You may be wondering why I’m talking about our 2010 Spring garden now instead of several months ago. Well, our garden seemed to have a mind and time line of its own this past year; and I just recently finished processing the last of our tomatoes. I plan to write a separate blog post on those but am just now getting down to chronicling the rest of the garden in an update. I figure for us gardeners, what better time to dwell on Spring, gardening, new growth and warmth than in the thick of Winter!
Believe it or not, these onion plant blossoms are from our 2009 Spring garden! But they have faithfully kept producing, so we decided not to pull them and continue to let them grow. The underground onion bulbs are rather small, but I have been able to pull and use them in many meals over the past couple of years:
I clipped the plants down to the ground but left the bulbs in case they would continue to produce green onions (which they have as of this update). Here is a bowl full of the blossoms I am saving to plant again in our Spring 2011 garden to see if they will reproduce:
I cut up and dried the stalks in our solar food dehydrator, but they came out unusable in my opinion. I let them get too fibrous and leggy before picking them. Note to self: Don’t do that!
Due to a drought and large numbers of grasshoppers, our zucchini harvest was a fraction of the size of years past; but I picked these last few:
I decided to go the quick and easy lactic fermentation route and made some zucchini pickles and relish. I can’t believe how easy it is to preserve by lactic fermentation. You just add about two teaspoons of canning salt per pint in alternating layers with whatever vegetable you are using; fill the jar to about 1/2″ head space with water (preferably not tap water but distilled or filtered rain water); close with lid and move to a cool, dark place to ferment and develop those wonderful bacteria and enzymes for your gut and digestion. Once done, I put the jars all down in our root cellar. Due to our interest in zucchini, we traveled across the globe (ie: to the other side of our RV) to see the eighth wonder of the world, “Zucchini-Henge.” We were startled when we witnessed a rare sighting of the gargantuan feline monster on the left!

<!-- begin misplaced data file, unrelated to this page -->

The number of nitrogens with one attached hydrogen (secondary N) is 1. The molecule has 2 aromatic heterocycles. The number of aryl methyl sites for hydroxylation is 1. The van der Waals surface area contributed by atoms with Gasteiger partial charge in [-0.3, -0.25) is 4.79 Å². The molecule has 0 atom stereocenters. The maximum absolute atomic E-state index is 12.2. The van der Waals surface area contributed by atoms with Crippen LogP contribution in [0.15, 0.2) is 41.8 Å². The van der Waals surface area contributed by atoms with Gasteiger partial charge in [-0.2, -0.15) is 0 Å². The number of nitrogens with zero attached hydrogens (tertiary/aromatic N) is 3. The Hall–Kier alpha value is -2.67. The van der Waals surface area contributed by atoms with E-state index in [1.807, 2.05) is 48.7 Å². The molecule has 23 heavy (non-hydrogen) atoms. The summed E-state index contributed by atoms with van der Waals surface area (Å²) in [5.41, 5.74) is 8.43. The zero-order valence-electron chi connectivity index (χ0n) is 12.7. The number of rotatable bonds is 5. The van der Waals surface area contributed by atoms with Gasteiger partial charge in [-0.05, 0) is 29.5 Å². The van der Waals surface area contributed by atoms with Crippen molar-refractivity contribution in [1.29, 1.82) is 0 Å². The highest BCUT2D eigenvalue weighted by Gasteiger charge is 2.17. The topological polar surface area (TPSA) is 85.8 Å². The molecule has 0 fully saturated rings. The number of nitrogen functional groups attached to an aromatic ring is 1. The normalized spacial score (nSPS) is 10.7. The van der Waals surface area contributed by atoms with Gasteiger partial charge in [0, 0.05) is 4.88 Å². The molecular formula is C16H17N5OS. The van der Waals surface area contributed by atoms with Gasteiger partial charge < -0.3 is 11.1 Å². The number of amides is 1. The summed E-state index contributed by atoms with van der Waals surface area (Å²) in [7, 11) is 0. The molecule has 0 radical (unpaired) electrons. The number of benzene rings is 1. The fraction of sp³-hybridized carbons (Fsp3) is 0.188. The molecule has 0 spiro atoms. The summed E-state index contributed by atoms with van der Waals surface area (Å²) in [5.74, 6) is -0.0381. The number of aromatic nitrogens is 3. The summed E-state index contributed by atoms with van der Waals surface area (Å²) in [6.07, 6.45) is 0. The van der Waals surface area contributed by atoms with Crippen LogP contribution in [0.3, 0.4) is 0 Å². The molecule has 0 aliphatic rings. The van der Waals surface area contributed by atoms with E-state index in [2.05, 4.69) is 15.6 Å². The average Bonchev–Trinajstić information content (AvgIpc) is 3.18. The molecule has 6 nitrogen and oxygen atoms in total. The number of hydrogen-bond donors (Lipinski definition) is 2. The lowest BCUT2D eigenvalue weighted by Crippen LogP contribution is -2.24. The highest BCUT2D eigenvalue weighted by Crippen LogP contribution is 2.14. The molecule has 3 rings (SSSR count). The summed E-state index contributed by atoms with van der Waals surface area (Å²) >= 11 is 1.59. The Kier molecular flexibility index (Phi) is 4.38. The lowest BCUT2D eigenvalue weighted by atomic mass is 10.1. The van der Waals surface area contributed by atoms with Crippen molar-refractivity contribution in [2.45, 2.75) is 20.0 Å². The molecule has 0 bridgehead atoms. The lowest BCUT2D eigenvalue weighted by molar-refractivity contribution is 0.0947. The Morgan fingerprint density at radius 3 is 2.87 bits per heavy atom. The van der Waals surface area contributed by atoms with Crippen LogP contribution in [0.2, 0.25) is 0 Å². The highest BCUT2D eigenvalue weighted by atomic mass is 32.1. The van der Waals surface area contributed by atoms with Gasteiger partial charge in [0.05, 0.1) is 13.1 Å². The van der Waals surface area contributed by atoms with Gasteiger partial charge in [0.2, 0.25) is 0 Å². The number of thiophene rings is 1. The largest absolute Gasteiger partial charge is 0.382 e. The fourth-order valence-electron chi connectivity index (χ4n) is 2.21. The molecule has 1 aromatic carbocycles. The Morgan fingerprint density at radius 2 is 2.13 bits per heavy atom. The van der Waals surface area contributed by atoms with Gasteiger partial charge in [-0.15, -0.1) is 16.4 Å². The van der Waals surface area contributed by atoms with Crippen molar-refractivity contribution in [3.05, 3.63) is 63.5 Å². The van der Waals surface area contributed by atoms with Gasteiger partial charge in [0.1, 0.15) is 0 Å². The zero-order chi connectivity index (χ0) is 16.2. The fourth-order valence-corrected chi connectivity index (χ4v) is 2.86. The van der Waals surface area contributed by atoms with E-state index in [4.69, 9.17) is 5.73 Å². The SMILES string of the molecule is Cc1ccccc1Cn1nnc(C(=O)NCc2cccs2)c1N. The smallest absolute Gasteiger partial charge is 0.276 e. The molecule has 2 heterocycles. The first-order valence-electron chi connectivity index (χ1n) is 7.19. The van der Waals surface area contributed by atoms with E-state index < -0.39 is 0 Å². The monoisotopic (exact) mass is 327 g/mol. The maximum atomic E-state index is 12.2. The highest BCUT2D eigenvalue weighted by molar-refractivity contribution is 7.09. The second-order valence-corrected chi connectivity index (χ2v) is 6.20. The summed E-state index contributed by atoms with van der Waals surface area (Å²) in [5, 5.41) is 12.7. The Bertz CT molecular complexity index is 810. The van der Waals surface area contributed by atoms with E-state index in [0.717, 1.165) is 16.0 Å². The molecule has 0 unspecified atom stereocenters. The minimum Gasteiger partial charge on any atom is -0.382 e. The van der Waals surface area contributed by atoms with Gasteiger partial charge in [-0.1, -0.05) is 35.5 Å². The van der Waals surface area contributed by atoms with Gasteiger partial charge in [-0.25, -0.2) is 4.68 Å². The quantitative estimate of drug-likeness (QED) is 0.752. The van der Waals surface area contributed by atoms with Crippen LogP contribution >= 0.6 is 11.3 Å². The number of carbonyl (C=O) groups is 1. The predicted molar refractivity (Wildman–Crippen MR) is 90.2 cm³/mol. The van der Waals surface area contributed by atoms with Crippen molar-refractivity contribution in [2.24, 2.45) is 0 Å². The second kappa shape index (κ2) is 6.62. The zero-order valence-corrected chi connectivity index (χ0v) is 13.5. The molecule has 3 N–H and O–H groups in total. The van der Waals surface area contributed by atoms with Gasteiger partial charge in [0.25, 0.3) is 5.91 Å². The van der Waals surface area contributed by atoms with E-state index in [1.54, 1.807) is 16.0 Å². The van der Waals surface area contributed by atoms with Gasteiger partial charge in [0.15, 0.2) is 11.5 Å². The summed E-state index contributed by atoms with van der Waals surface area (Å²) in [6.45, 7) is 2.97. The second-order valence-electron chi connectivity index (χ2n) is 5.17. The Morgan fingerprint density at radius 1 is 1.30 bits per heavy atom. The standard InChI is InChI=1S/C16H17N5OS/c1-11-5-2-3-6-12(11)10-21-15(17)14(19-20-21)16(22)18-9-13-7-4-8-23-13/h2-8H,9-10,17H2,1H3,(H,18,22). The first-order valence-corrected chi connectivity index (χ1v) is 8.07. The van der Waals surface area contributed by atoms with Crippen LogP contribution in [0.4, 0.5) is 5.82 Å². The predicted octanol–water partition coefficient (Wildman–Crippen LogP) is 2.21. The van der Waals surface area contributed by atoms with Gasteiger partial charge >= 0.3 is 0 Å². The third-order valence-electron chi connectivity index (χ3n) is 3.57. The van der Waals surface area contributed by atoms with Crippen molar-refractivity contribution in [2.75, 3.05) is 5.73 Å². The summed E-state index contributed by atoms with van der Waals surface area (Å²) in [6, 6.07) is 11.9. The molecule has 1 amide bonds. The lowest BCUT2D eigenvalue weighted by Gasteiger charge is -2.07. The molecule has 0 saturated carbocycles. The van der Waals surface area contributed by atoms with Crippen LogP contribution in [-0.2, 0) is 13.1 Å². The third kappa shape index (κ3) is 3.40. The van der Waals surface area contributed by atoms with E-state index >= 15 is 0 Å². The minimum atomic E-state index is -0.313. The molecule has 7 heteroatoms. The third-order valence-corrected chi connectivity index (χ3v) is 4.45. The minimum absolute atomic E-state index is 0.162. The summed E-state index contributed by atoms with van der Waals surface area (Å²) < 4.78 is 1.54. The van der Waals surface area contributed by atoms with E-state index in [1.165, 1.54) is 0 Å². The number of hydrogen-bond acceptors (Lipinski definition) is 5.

End of the Garden Pickles
Here is our last harvest of green beans for the season. Since there weren’t that many, I decided to experiment with lactic fermentation with two pint jars full of beans, water and salt, combining the rest with other garden vegetables to make some “End of the Garden Pickles” from the recipe in the Ball Blue Book of Preserving:
Here are the green beans all washed, cut and ready to go:
Can you find our freshly picked garden carrots in this picture packed with all things orange?!
Here are all the ingredients ready to go for the “End of the Garden Pickles” recipe. In this batch I included green beans, zucchini, carrots, peppers and onions:
And here are sugars, spices and vinegar combined and ready to be mixed in with the vegetables:
I brought the liquid to a boil and then added the vegetables and brought it to a boil again. Then I turned down the heat and let it simmer for about 15 minutes:
It was then ready to be ladled into hot jars and pressure-canned! How easy is that!
Here are some tomatoes given to us by a neighbor. As I hinted at above, our own tomato crop didn’t produce until November, so we were very thankful to have received these:
I decided to make some Sweet Yellow Tomato Chutney out of these tomatoes. All my chutney recipes so far are taken from the Ball Blue Book of Preserving. I think these recipes are top notch and delicious. A friend suggested putting some tomato chutney in with pasta sauce. I have done that many times and find it adds a delicious “tangy twist” to traditional pasta sauce:
Bread and Butter Pickles
Lastly, I honestly can’t remember where I got the cucumbers to make this batch of “Bread and Butter Pickles” (page 47 from the Ball Blue Book of Preserving). The cucumbers from our garden just did not do well, but someone must have given these to me, or I got them on sale or something. Another delicious recipe!
We are thankful for this late harvest from our garden, and once again are very careful to thank our Creator for His direct provision. It is now Winter, and we have accessed and incorporated much of the above from our root cellar into our meals. We are also looking forward to the opportunity to do it all again this Spring, Lord willing!
Thanks for sharing your fermentation recipes/resources. All look delicious!
Your cat is cute. Looks like he/she likes to get in on the action.
Have a blessed rest of winter and productive spring, Lord willing!